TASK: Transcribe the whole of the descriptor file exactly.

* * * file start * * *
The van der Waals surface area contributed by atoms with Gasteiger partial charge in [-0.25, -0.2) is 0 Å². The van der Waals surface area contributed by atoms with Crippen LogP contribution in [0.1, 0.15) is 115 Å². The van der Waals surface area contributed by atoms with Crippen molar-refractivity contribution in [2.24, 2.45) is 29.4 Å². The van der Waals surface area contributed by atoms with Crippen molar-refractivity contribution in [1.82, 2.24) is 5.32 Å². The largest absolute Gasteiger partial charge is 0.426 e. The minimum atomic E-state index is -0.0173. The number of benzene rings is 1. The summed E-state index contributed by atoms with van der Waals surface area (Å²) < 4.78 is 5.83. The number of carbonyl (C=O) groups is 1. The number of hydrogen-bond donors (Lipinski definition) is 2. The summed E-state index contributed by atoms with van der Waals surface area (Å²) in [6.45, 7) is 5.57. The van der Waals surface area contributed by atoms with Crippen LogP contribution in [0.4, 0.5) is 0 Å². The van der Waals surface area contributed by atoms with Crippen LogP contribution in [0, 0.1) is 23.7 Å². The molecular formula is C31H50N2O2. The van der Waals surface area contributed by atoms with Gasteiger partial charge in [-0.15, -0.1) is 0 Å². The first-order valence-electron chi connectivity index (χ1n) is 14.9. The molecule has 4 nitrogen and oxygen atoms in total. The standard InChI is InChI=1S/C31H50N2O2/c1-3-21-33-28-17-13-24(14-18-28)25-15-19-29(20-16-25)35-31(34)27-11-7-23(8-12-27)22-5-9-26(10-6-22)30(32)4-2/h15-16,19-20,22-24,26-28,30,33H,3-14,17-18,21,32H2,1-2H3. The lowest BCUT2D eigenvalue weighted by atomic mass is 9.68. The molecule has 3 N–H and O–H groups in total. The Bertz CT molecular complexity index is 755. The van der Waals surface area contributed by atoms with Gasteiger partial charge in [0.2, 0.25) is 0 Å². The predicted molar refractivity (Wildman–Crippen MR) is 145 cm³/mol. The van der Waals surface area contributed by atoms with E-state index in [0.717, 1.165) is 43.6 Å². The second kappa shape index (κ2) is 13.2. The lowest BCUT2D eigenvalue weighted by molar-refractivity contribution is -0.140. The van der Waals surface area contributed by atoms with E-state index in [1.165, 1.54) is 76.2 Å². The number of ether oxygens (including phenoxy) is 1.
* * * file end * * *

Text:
The van der Waals surface area contributed by atoms with Gasteiger partial charge in [-0.25, -0.2) is 0 Å². The van der Waals surface area contributed by atoms with Crippen LogP contribution in [0.1, 0.15) is 115 Å². The van der Waals surface area contributed by atoms with Crippen molar-refractivity contribution in [2.24, 2.45) is 29.4 Å². The van der Waals surface area contributed by atoms with Crippen molar-refractivity contribution in [1.82, 2.24) is 5.32 Å². The largest absolute Gasteiger partial charge is 0.426 e. The minimum atomic E-state index is -0.0173. The number of benzene rings is 1. The summed E-state index contributed by atoms with van der Waals surface area (Å²) < 4.78 is 5.83. The number of carbonyl (C=O) groups is 1. The number of hydrogen-bond donors (Lipinski definition) is 2. The summed E-state index contributed by atoms with van der Waals surface area (Å²) in [6.45, 7) is 5.57. The van der Waals surface area contributed by atoms with Crippen LogP contribution in [0.4, 0.5) is 0 Å². The van der Waals surface area contributed by atoms with Crippen LogP contribution in [0, 0.1) is 23.7 Å². The molecular formula is C31H50N2O2. The van der Waals surface area contributed by atoms with Gasteiger partial charge in [-0.15, -0.1) is 0 Å². The first-order valence-electron chi connectivity index (χ1n) is 14.9. The molecule has 4 nitrogen and oxygen atoms in total. The standard InChI is InChI=1S/C31H50N2O2/c1-3-21-33-28-17-13-24(14-18-28)25-15-19-29(20-16-25)35-31(34)27-11-7-23(8-12-27)22-5-9-26(10-6-22)30(32)4-2/h15-16,19-20,22-24,26-28,30,33H,3-14,17-18,21,32H2,1-2H3. The lowest BCUT2D eigenvalue weighted by atomic mass is 9.68. The molecule has 3 N–H and O–H groups in total. The Bertz CT molecular complexity index is 755. The van der Waals surface area contributed by atoms with Gasteiger partial charge in [0.2, 0.25) is 0 Å². The predicted molar refractivity (Wildman–Crippen MR) is 145 cm³/mol. The van der Waals surface area contributed by atoms with E-state index in [0.717, 1.165) is 43.6 Å². The second kappa shape index (κ2) is 13.2. The lowest BCUT2D eigenvalue weighted by molar-refractivity contribution is -0.140. The van der Waals surface area contributed by atoms with E-state index in [1.165, 1.54) is 76.2 Å². The number of ether oxygens (including phenoxy) is 1.